With an average number of lesions of 1.5 and average gross total lesion diameter of 3.7 mm, these end points are similar to other studies utilizing mouse models with a similar weight of injected endometrial fragments (Figure 2)10. The prevalence of lesions for all mice was 80%. The mice without lesions had significantly greater endometrial fractioning compared to mice with lesions (30.5 total fragments versus 20.3, respectively; average total fragments for all mice was 22.4) resulting in below average fragment size at the time of injection (1.9 mg vs 2.6 mg). As expected, sham controls (injected with saline and not endometrial fragments) had no gross or microscopic disease. In a subsequent study using an expanded number of mice, estrous phase of the recipient mouse was not associated with lesion number or microscopic disease score.
Gross lesion number appears to be a poor surrogate marker for total lesion burden, as there was discordance between the macroscopic and the microscopic disease present in the tissues. In 60% (n = 6) of the cases, there was agreement between the macroscopic and microscopic scoring (agreement defined as both showing presence or absence and difference in total size was within 3 mm). However, in 40% (n = 4) of the cases, there was disagreement, with 10% (n = 1) of the time macroscopic disease was absent but microscopic disease was present by histology, 10% (n = 1) macroscopic disease was seen despite no absence of endometriosis on confirmatory histology (Figure 5), and the remaining 20% (n = 2) there was agreement in presence but not magnitude of lesion size. Thus, macroscopic examination for lesions alone is not sufficient for the quantification of endometriosis disease burden.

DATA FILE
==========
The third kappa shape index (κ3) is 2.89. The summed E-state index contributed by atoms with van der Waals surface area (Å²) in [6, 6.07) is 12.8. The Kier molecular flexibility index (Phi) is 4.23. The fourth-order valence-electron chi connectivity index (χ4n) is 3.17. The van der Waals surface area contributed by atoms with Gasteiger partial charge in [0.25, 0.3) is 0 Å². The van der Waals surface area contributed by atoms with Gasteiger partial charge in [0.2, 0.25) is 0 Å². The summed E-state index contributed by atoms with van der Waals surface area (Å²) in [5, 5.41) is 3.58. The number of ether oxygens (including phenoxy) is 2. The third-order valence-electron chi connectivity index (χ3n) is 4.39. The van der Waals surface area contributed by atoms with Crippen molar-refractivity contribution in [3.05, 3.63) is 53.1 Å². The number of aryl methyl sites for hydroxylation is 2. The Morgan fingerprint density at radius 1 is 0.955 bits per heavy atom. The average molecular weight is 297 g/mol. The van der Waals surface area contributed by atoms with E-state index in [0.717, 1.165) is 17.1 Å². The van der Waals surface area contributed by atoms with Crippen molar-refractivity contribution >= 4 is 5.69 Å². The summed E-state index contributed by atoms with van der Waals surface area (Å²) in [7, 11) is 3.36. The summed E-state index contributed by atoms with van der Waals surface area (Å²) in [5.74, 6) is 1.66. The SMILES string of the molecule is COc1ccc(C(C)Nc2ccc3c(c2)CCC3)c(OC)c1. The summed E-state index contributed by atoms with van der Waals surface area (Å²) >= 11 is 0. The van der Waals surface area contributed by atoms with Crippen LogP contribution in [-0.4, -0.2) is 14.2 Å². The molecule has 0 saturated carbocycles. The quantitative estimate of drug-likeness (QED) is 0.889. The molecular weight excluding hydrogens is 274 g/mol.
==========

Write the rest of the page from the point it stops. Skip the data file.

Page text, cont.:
Figure 1: Overview of the model. Please click here to view a larger version of this figure.
Figure 2: Surveyed regions for lesion quantification. While the bowel and other intraperitoneal locations can harbor lesions, it is more challenging to distinguish these grossly and an exhaustive survey of the abdomen would be more time intensive with diminishing returns. Therefore, a consistent, systematic approach of harvesting the complete tissue (regardless of whether gross disease is present) is performed in the three most common regions of endometriosis formation: the abdominal wall/peritoneum (A), the pancreas and mesenteric fat (B), and the parauterine fat (C). Labeled are representative images of microscopic findings of lesions from each of the three regions. 40x magnification. Please click here to view a larger version of this figure.
Figure 3: Induction of endometriosis using donor mice endometrium expressing red fluorescent protein. (A) H&E section of the lesion. (B) Fluorescent microscopy with DAPI staining. 40x magnification. Please click here to view a larger version of this figure.
Figure 4: Representative images of the software used to measure the dimensions of the lesion dimensions and quantify lesion burden. Please click here to view a larger version of this figure.